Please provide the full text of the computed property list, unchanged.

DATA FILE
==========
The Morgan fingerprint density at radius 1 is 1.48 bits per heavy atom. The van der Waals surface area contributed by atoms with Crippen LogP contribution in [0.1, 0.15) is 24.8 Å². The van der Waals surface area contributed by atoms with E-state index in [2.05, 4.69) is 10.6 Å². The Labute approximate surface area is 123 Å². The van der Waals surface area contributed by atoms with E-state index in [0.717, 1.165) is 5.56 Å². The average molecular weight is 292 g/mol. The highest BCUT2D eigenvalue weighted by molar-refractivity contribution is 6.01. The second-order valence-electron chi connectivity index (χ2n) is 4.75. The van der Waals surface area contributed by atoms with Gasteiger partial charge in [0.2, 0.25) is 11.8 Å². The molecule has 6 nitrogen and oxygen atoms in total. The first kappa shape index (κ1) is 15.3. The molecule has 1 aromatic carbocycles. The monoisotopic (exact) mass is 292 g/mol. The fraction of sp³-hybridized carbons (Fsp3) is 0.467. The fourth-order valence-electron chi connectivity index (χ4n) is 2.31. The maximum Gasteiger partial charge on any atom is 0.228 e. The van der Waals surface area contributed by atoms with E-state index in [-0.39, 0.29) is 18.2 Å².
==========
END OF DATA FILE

The Morgan fingerprint density at radius 1 is 1.48 bits per heavy atom. The van der Waals surface area contributed by atoms with Crippen LogP contribution in [0.1, 0.15) is 24.8 Å². The van der Waals surface area contributed by atoms with E-state index in [2.05, 4.69) is 10.6 Å². The Labute approximate surface area is 123 Å². The van der Waals surface area contributed by atoms with E-state index in [0.717, 1.165) is 5.56 Å². The average molecular weight is 292 g/mol. The highest BCUT2D eigenvalue weighted by molar-refractivity contribution is 6.01. The second-order valence-electron chi connectivity index (χ2n) is 4.75. The van der Waals surface area contributed by atoms with Gasteiger partial charge in [0.2, 0.25) is 11.8 Å². The molecule has 6 nitrogen and oxygen atoms in total. The first kappa shape index (κ1) is 15.3. The molecule has 1 aromatic carbocycles. The monoisotopic (exact) mass is 292 g/mol. The fraction of sp³-hybridized carbons (Fsp3) is 0.467. The fourth-order valence-electron chi connectivity index (χ4n) is 2.31. The maximum Gasteiger partial charge on any atom is 0.228 e. The van der Waals surface area contributed by atoms with E-state index in [-0.39, 0.29) is 18.2 Å².